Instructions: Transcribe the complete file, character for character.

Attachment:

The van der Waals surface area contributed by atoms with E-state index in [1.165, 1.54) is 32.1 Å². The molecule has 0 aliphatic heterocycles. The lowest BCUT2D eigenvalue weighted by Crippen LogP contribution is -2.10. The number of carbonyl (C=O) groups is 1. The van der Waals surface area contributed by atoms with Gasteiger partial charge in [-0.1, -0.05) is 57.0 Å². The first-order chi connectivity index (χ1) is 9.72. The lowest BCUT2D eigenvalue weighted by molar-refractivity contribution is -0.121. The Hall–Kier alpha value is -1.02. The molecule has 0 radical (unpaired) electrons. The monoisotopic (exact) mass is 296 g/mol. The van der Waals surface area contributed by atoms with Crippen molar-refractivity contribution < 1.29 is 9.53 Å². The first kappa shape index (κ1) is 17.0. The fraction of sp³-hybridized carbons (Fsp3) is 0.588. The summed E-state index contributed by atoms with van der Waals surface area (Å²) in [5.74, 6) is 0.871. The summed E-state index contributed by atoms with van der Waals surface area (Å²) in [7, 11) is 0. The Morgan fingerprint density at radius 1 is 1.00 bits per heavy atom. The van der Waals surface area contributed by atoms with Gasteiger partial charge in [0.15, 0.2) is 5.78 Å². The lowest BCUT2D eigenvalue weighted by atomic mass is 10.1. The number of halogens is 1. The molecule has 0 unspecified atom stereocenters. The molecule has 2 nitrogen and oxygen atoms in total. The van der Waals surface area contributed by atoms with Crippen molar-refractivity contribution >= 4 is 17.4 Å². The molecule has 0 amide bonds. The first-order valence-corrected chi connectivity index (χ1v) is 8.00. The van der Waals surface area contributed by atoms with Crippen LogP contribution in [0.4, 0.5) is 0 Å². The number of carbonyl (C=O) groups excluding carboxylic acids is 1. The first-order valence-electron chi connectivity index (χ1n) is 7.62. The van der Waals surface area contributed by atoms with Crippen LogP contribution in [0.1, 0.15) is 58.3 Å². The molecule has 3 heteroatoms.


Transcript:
The van der Waals surface area contributed by atoms with E-state index in [1.165, 1.54) is 32.1 Å². The molecule has 0 aliphatic heterocycles. The lowest BCUT2D eigenvalue weighted by Crippen LogP contribution is -2.10. The number of carbonyl (C=O) groups is 1. The van der Waals surface area contributed by atoms with Gasteiger partial charge in [-0.1, -0.05) is 57.0 Å². The first-order chi connectivity index (χ1) is 9.72. The lowest BCUT2D eigenvalue weighted by molar-refractivity contribution is -0.121. The Hall–Kier alpha value is -1.02. The molecule has 0 radical (unpaired) electrons. The monoisotopic (exact) mass is 296 g/mol. The van der Waals surface area contributed by atoms with Crippen molar-refractivity contribution < 1.29 is 9.53 Å². The first kappa shape index (κ1) is 17.0. The fraction of sp³-hybridized carbons (Fsp3) is 0.588. The summed E-state index contributed by atoms with van der Waals surface area (Å²) in [5.74, 6) is 0.871. The summed E-state index contributed by atoms with van der Waals surface area (Å²) in [7, 11) is 0. The Morgan fingerprint density at radius 1 is 1.00 bits per heavy atom. The van der Waals surface area contributed by atoms with Gasteiger partial charge in [0.15, 0.2) is 5.78 Å². The lowest BCUT2D eigenvalue weighted by atomic mass is 10.1. The number of halogens is 1. The molecule has 0 unspecified atom stereocenters. The molecule has 2 nitrogen and oxygen atoms in total. The van der Waals surface area contributed by atoms with Crippen molar-refractivity contribution >= 4 is 17.4 Å². The molecule has 0 amide bonds. The first-order valence-corrected chi connectivity index (χ1v) is 8.00. The van der Waals surface area contributed by atoms with Crippen LogP contribution in [0.4, 0.5) is 0 Å². The number of carbonyl (C=O) groups excluding carboxylic acids is 1. The first-order valence-electron chi connectivity index (χ1n) is 7.62. The van der Waals surface area contributed by atoms with Crippen LogP contribution in [0.1, 0.15) is 58.3 Å². The molecule has 3 heteroatoms.